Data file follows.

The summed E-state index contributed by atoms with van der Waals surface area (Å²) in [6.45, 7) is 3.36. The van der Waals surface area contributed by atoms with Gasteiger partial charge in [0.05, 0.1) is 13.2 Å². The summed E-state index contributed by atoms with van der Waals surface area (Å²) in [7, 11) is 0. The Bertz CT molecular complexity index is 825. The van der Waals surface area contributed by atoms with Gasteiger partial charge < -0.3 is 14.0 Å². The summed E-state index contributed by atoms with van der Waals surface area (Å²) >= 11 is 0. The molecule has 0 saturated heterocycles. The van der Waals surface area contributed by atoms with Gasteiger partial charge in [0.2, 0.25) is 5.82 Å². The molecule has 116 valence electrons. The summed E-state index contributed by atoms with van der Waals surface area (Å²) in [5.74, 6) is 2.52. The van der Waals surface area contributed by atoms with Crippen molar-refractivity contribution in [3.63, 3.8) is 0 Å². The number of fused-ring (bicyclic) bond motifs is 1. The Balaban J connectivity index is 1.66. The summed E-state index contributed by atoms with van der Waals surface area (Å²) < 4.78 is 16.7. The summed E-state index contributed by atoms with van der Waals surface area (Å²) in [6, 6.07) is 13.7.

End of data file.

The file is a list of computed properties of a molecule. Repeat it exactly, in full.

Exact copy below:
The summed E-state index contributed by atoms with van der Waals surface area (Å²) in [6.45, 7) is 3.36. The van der Waals surface area contributed by atoms with Gasteiger partial charge in [0.05, 0.1) is 13.2 Å². The summed E-state index contributed by atoms with van der Waals surface area (Å²) in [7, 11) is 0. The Bertz CT molecular complexity index is 825. The van der Waals surface area contributed by atoms with Gasteiger partial charge < -0.3 is 14.0 Å². The summed E-state index contributed by atoms with van der Waals surface area (Å²) >= 11 is 0. The molecule has 0 saturated heterocycles. The van der Waals surface area contributed by atoms with Gasteiger partial charge in [0.2, 0.25) is 5.82 Å². The molecule has 116 valence electrons. The summed E-state index contributed by atoms with van der Waals surface area (Å²) in [5.74, 6) is 2.52. The van der Waals surface area contributed by atoms with Crippen molar-refractivity contribution in [3.63, 3.8) is 0 Å². The number of fused-ring (bicyclic) bond motifs is 1. The Balaban J connectivity index is 1.66. The summed E-state index contributed by atoms with van der Waals surface area (Å²) < 4.78 is 16.7. The summed E-state index contributed by atoms with van der Waals surface area (Å²) in [6, 6.07) is 13.7.